TAT's Growing Base of Recognition


Tapas Fleming, a California acupuncturist, developed TAT in 1993. TAT provides emotional and stress relief through stimulating acupressure points while putting one’s attention on a series of cognitive statements.


TAT has a widely growing base of recognition and acceptance worldwide by many individuals, organizations, and institutions.



In Education


TAT has been included in courses at universities worldwide, including Salisbury University (Maryland), Boston University School of Social Work, the University of Pittsburg, and Oxford University. TATLife is a continuing education provider for acupuncturists through the California Board of Acupuncture (since 1995) and for therapists and social workers through the California Board of Behavioral Sciences (since 2005).


TAT courses have been approved as continuing education through the Association for Comprehensive Energy Psychology (ACEP) for social workers, certified counselors, alcohol and drug counselors, nurses, and marriage and family therapists. ACEP has hosted Fleming’s TAT presentations for over a decade. ACEP provides education for licensed mental health professionals and allied energy health practitioners in over 50 countries.



In Health Care


TAT has been taught in hospitals including Kaiser Permanente in Los Angeles and Tampa General Hospital. It’s been used in hospitals in the United States and abroad, both on a one-to-one patient basis and in staff support and education. Doctors, nurses, psychiatrists, psychologists, social workers, counselors, acupuncturists, chiropractors and other health care professionals are using TAT worldwide. TAT is used as first-aid relief after earthquakes and other natural disasters, and after community-wide traumatic events. International humanitarian work using TAT is supported by ACEP.




In Research


In a pilot research program run by Kaiser Permanente and funded by the NIH, TAT proved to be the best technique studied for weight loss maintenance and was demonstrated to be a superior behavior modification technique. The Journal of Alternative and Complementary Medicine, 2007, reported: “Overall, participants felt TAT was easy to learn, very portable and flexible, and, most importantly, that you could experience almost immediate positive benefit.” Kaiser is now directing a second NIH-funded four-year study with 500 participants on the efficacy of TAT for weight loss maintenance.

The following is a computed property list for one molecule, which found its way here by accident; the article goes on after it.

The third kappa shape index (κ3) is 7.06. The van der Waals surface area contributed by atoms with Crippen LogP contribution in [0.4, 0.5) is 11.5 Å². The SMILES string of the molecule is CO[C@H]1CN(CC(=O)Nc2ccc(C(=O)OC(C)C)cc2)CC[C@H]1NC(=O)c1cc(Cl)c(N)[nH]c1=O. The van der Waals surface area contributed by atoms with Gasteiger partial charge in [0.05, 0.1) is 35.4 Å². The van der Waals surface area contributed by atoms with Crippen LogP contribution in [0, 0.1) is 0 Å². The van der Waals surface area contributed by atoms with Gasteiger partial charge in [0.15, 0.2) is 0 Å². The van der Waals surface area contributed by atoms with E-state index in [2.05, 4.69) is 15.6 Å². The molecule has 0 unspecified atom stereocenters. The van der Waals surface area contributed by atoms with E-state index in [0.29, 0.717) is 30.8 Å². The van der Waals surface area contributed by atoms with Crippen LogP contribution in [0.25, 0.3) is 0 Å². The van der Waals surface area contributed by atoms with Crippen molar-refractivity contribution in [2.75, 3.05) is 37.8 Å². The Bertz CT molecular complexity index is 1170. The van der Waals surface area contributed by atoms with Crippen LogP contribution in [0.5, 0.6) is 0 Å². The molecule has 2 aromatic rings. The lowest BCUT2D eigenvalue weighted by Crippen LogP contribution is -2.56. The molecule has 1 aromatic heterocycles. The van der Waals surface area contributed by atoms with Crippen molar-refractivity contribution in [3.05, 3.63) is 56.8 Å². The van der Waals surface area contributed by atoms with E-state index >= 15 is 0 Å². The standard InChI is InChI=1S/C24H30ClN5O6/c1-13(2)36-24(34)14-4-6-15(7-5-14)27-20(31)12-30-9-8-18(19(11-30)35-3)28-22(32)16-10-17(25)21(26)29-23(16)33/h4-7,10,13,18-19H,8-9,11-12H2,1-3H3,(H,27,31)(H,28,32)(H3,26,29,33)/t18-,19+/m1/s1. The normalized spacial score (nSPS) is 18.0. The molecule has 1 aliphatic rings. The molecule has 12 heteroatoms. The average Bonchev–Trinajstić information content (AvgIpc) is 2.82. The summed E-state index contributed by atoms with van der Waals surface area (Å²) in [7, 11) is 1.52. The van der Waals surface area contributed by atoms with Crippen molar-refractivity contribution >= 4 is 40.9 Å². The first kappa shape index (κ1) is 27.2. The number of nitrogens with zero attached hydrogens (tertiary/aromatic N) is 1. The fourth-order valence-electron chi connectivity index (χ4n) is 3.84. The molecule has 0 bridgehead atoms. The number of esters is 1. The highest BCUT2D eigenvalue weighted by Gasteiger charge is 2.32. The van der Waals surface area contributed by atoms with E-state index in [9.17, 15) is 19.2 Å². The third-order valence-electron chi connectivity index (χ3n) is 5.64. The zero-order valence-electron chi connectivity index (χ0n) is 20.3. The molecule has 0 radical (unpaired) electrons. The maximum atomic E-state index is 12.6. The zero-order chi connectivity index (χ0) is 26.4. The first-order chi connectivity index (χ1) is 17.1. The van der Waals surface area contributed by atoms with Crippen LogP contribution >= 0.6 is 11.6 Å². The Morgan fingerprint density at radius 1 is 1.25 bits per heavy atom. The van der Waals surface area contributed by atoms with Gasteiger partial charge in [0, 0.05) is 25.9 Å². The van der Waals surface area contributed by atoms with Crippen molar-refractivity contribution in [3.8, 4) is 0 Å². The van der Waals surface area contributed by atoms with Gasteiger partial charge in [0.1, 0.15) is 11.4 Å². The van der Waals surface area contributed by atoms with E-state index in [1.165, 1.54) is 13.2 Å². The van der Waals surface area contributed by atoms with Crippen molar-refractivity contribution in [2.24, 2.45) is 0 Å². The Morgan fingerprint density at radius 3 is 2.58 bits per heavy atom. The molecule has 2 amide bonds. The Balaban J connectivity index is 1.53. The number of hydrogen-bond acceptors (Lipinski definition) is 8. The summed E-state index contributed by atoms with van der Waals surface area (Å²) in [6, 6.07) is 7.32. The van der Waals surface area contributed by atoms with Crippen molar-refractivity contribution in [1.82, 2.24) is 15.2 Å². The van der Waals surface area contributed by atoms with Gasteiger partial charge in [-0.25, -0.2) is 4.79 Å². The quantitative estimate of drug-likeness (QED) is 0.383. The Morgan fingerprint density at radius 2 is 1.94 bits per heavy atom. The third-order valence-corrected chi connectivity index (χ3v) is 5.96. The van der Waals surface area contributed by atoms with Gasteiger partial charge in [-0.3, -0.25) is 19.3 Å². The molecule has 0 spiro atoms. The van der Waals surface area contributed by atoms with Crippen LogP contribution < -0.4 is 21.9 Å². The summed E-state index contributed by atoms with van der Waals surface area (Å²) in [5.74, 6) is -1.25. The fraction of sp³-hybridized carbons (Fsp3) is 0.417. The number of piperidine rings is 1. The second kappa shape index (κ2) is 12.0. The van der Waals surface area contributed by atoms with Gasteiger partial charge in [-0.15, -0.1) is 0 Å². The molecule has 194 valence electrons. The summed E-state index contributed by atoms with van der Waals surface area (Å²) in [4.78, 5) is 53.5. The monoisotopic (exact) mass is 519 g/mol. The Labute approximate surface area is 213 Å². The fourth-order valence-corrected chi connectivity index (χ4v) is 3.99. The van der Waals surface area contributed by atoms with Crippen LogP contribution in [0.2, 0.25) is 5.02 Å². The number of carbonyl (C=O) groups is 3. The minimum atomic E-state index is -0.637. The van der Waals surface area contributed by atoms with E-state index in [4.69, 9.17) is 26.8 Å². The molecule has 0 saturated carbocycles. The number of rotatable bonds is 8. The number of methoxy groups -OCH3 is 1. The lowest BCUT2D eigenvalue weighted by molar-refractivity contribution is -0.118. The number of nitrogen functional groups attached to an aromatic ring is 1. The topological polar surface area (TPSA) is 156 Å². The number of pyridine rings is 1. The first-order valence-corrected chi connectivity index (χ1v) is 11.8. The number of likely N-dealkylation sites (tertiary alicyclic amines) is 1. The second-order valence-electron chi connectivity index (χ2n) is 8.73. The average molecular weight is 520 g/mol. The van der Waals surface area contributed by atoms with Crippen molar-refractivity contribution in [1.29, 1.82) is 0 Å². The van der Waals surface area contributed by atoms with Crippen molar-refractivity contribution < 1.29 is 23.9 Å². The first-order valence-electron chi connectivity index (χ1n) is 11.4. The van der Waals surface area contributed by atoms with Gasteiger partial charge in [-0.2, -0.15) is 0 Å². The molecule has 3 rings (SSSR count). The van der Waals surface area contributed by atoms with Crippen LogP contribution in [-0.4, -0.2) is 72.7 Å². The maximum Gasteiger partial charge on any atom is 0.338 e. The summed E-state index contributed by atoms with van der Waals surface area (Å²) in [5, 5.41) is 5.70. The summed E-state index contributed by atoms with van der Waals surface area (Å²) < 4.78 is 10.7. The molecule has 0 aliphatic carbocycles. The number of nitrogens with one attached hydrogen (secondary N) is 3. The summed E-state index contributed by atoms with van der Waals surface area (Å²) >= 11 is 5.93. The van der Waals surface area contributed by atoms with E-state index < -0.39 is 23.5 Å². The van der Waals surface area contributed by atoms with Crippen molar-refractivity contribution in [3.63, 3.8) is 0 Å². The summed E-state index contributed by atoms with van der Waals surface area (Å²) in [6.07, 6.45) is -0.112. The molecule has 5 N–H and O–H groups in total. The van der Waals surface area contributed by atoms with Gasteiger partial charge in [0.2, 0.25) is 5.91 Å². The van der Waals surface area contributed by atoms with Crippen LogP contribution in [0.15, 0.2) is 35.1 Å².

TAT is being researched in regards to stress among college students through a public university.



In Literature


TAT has been referred to in 54 books sold on Amazon’s website alone, including:

  • Church, Dawson; The Genie in Your Genes : Epigenetic Medicine and the New Biology of Intention; Elite Books (April 30, 2007)
  • Gallo, Fred; Energy Psychology in Psychotherapy; W. W. Norton & Company; 1 edition (September 2002)
  • Gallo, Fred; Energy Psychology: Explorations at the Interface of Energy, Cognition, Behavior, and Health; CRC; 2 edition (December 28, 2004)
  • Mollon, Phil; Psychoanalytic Energy Psychotherapy; Karnac Books (May 2008)

TAT has also been referenced in journal articles, including:

  • Feinstein, D. (2008). Energy Psychology in Disaster Relief. Traumatology. 14(1), 124-137. An expanded version can be read here.
  • Feinstein, D. (2008). Energy Psychology: A Review of the Preliminary Evidence. Psychotherapy: Theory, Research, Practice, Training. 45(2), 199-213. The article can be read here.
  • Elder, C., et al. (2007). Randomized Trial of Two Mind-Body Interventions for Weight-Loss Maintenance. Journal of Alternative and Complementary Medicine [Vol. 13, No. 1, pp. 67-78]. The abstract is available here.


Used with Traumatic Stress


Charles Figley, Ph.D., Director of the Traumatology Institute, who developed the diagnosis of PTSD (post-traumatic stress disorder), invited Fleming to present at his Brief Cures for PTSD Conference at Florida State University in 1996. He notes, ”Energy Psychology is rapidly proving itself to be among the most powerful psychological interventions available to disaster relief workers for helping the survivors as well as the relief workers”.


The international mental health community began using TAT to help clients reduce various types of traumatic stress with excellent results in private practice, group work and in the field reaching thousands after natural disasters in countries such as Indonesia, Pakistan, Mexico, Nicaragua, and Venezuela. Mental health workers now regularly use TAT to reduce their own compassion fatigue (secondary stress experienced by caregivers).


TAT Trainers and Professionals have used TAT with individuals who have seen combat in WWII, Korea, Vietnam, Somalia, Kosovo, Nicaragua, Iraq and Afghanistan. The results are highly successful as measured by attendance and referring other veterans and soldiers.


TAT is used by one of the Mental Health and Compassion Fatigue Advisors for the World Vision Crisis Intervention Team (all trained in Critical Incident Stress Management). A group protocol for crisis intervention was recently taught in Haiti to team members who then applied this protocol to 79 people.